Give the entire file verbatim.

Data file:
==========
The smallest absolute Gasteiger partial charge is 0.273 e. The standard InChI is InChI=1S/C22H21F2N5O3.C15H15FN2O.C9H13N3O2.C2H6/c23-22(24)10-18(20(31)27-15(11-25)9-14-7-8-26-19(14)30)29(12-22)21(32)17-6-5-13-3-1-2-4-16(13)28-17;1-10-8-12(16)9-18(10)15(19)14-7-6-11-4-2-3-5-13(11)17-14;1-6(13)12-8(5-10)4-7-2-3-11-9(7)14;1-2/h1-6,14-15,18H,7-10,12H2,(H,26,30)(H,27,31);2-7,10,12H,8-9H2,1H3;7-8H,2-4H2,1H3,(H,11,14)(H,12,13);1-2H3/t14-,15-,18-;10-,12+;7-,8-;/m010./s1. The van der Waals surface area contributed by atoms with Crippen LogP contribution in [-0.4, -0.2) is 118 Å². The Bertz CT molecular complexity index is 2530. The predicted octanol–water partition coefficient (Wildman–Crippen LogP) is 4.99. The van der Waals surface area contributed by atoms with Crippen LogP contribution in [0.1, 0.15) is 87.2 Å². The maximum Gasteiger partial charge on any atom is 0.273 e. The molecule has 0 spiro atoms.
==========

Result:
The smallest absolute Gasteiger partial charge is 0.273 e. The standard InChI is InChI=1S/C22H21F2N5O3.C15H15FN2O.C9H13N3O2.C2H6/c23-22(24)10-18(20(31)27-15(11-25)9-14-7-8-26-19(14)30)29(12-22)21(32)17-6-5-13-3-1-2-4-16(13)28-17;1-10-8-12(16)9-18(10)15(19)14-7-6-11-4-2-3-5-13(11)17-14;1-6(13)12-8(5-10)4-7-2-3-11-9(7)14;1-2/h1-6,14-15,18H,7-10,12H2,(H,26,30)(H,27,31);2-7,10,12H,8-9H2,1H3;7-8H,2-4H2,1H3,(H,11,14)(H,12,13);1-2H3/t14-,15-,18-;10-,12+;7-,8-;/m010./s1. The van der Waals surface area contributed by atoms with Crippen LogP contribution in [-0.4, -0.2) is 118 Å². The Bertz CT molecular complexity index is 2530. The predicted octanol–water partition coefficient (Wildman–Crippen LogP) is 4.99. The van der Waals surface area contributed by atoms with Crippen LogP contribution in [0.1, 0.15) is 87.2 Å². The maximum Gasteiger partial charge on any atom is 0.273 e. The molecule has 0 spiro atoms.